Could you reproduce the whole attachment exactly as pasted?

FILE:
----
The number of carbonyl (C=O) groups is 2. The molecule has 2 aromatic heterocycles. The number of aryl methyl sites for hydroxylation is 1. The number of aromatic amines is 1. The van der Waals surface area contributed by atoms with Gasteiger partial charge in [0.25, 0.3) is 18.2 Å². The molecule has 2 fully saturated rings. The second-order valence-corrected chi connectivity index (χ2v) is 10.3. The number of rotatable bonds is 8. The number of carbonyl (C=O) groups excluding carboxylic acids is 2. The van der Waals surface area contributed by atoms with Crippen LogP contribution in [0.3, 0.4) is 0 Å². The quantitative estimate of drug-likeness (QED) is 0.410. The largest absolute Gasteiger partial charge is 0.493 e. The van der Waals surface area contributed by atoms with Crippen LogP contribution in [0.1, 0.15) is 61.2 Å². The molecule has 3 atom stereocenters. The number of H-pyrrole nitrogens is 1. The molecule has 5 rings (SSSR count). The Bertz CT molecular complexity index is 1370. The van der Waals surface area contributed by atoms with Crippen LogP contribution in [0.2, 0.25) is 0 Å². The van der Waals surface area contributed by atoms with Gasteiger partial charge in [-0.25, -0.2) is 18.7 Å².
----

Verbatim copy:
The number of carbonyl (C=O) groups is 2. The molecule has 2 aromatic heterocycles. The number of aryl methyl sites for hydroxylation is 1. The number of aromatic amines is 1. The van der Waals surface area contributed by atoms with Gasteiger partial charge in [0.25, 0.3) is 18.2 Å². The molecule has 2 fully saturated rings. The second-order valence-corrected chi connectivity index (χ2v) is 10.3. The number of rotatable bonds is 8. The number of carbonyl (C=O) groups excluding carboxylic acids is 2. The van der Waals surface area contributed by atoms with Crippen LogP contribution in [0.3, 0.4) is 0 Å². The quantitative estimate of drug-likeness (QED) is 0.410. The largest absolute Gasteiger partial charge is 0.493 e. The van der Waals surface area contributed by atoms with Crippen LogP contribution in [0.1, 0.15) is 61.2 Å². The molecule has 3 atom stereocenters. The number of H-pyrrole nitrogens is 1. The molecule has 5 rings (SSSR count). The Bertz CT molecular complexity index is 1370. The van der Waals surface area contributed by atoms with Crippen LogP contribution in [0.2, 0.25) is 0 Å². The van der Waals surface area contributed by atoms with Gasteiger partial charge in [-0.25, -0.2) is 18.7 Å².